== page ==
By Zechariah Manyok Biar
May 19, 2013 – Some days ago, the administrator of the social media discussion site known as “South Sudanese All Over The World” decided that he would be blocking those who insult others for no good reasons during discussions on the site. This is because, as he argued, insults promote disunity and the site is meant to promote peace among South Sudanese. Most of those who commented under the post agreed with the administrator. Most of them said they had long been waiting for such a decision.
To me, a decision like this should not go unnoticed. Real peace comes from minor decisions like this one. Calling communities names like nyagat, jenge, door, nyamnyam, jallaba, bheer, dhong, among others does not create peaceful coexistence among our people even though we know these terms are based on misperceptions of their real meanings. Insult games have their different social roles in our communities. They should not be mixed up with politics.
We know that in most of our communities, some kind of insult championship exists. You normally find two people meeting and starting their greetings with insults like: “Your eyes look like those of Kuchaguet’s cat.” The other one will reply: “Your ears look like those of a cat standing on dough.” They would then laugh and embrace each other. An insult in this context is normal. That is why there are people who are known as insult champions in some communities.
Professor Louise M. Bourgualt in her book “Mass Media in Sub-Saharan Africa” terms the above way of thinking as “Agonistically Toned Thought.” Prof. Bourgualt believes that the world of oral tradition is seen as both full of villains who need vilification and heroes who demand exhortation. You can observe this kind of practice in our media, especially comments.
There are many parts of Africa where this oral communication is used instead of what should be literary-based logical communication. For example, Prof. Bourgualt quoted what was written in a newspaper in Zambia in 1991 in which the opposition party was described as “bunch of mandrake dealers, ex-coup plotters, power hungry elements, dictators, tribalists, fake lay preachers, corrupt and disgruntle misfits.”
When you read this description, you wonder how a person who wrote it would think the whole political party would fit into such a description. But reality does not matter under agonistically toned thought. It is fiction that matters.
For example, some of you who read comments under articles would remember that one of my friends, who is my junior officer where I work, called me a drug addict four months ago because he believed I had blamed his tribe. He called me like this knowing that in the Ministry I do not take tea, let alone smoking a normal cigarette. When it comes to drinking, I do not drink Red Bull, let alone drinking beer. If I do not enjoy minor caffeine, then how can I enjoy high stimulants like drugs? He knew all the employees in the Ministry, who are mostly engineers who know how to read and write, could ask him these questions. But he did not care because he was using oral-based communication in which fiction is preferred over reality.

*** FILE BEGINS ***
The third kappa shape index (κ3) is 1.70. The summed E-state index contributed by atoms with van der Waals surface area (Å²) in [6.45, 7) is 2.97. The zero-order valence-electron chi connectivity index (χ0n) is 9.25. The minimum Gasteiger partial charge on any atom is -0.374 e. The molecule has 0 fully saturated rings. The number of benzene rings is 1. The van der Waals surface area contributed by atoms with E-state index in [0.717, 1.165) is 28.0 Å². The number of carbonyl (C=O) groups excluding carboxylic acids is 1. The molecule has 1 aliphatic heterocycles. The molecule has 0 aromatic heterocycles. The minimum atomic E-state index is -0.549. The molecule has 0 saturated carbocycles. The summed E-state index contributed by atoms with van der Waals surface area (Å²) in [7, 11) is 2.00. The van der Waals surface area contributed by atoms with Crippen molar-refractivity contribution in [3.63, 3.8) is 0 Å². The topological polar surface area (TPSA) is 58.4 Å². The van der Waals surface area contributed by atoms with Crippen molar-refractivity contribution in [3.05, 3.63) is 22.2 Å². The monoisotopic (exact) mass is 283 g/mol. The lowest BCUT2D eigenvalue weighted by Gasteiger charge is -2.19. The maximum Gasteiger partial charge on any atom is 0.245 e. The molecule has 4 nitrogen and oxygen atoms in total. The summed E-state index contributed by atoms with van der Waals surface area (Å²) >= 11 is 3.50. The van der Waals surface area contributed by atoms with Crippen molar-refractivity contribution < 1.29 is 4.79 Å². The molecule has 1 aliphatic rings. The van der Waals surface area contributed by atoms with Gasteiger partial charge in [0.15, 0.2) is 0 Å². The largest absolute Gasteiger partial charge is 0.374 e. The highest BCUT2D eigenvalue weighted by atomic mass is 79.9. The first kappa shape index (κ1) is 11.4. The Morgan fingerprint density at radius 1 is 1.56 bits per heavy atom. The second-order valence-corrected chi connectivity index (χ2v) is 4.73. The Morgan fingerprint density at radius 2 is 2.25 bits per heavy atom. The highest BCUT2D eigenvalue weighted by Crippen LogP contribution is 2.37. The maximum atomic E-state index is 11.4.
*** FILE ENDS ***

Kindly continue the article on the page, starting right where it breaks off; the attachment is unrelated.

In literary-based logical communication, falsehood is the problem. But in oral-based communication, evidence is the problem. People become angry in insult championship when you use evidence-based insults because it is not fun. Evidence-based insults are reserved for situations where insults are meant for fighting. This is why you see people getting angry in our country when you use evidence to describe a situation.
The question we should ask ourselves is: are we going to run a country on oral-based thinking in which evidence offends or should we graduate from there and take falsehood for what it is? Should we also practice insult championship in politics or should we pay attention to what matters in our efforts to realize genuine change?
The answer that the administrator of South Sudanese All Over The World has given is that we should graduate from agonistically toned thought to literary-based logical thought if we have to have meaningful unity among our different communities. This is important because we are diverse and what is normal in one’s community might not be normal in other communities. So, we should practice what is closer to how governments are run, not how tribes are run.
Zechariah Manyok Biar can be reached at [email protected]